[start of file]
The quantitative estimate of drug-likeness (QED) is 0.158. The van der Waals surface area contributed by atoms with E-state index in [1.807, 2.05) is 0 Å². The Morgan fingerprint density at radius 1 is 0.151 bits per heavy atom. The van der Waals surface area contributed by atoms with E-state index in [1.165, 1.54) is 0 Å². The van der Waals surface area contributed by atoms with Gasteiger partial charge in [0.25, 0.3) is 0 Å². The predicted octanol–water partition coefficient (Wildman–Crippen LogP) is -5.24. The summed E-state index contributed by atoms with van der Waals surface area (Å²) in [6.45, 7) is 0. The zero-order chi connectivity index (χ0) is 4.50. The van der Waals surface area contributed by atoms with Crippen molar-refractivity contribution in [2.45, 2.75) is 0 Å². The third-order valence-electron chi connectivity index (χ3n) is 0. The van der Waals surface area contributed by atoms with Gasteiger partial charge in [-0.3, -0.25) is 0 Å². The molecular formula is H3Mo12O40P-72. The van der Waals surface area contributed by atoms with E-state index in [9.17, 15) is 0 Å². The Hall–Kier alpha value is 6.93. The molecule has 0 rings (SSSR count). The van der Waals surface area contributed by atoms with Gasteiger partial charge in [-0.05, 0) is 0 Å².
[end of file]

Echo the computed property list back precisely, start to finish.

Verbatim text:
The quantitative estimate of drug-likeness (QED) is 0.158. The van der Waals surface area contributed by atoms with E-state index in [1.807, 2.05) is 0 Å². The Morgan fingerprint density at radius 1 is 0.151 bits per heavy atom. The van der Waals surface area contributed by atoms with E-state index in [1.165, 1.54) is 0 Å². The van der Waals surface area contributed by atoms with Gasteiger partial charge in [0.25, 0.3) is 0 Å². The predicted octanol–water partition coefficient (Wildman–Crippen LogP) is -5.24. The summed E-state index contributed by atoms with van der Waals surface area (Å²) in [6.45, 7) is 0. The zero-order chi connectivity index (χ0) is 4.50. The van der Waals surface area contributed by atoms with Crippen molar-refractivity contribution in [2.45, 2.75) is 0 Å². The third-order valence-electron chi connectivity index (χ3n) is 0. The van der Waals surface area contributed by atoms with Gasteiger partial charge in [-0.3, -0.25) is 0 Å². The molecular formula is H3Mo12O40P-72. The van der Waals surface area contributed by atoms with E-state index in [9.17, 15) is 0 Å². The Hall–Kier alpha value is 6.93. The molecule has 0 rings (SSSR count). The van der Waals surface area contributed by atoms with Gasteiger partial charge in [-0.05, 0) is 0 Å².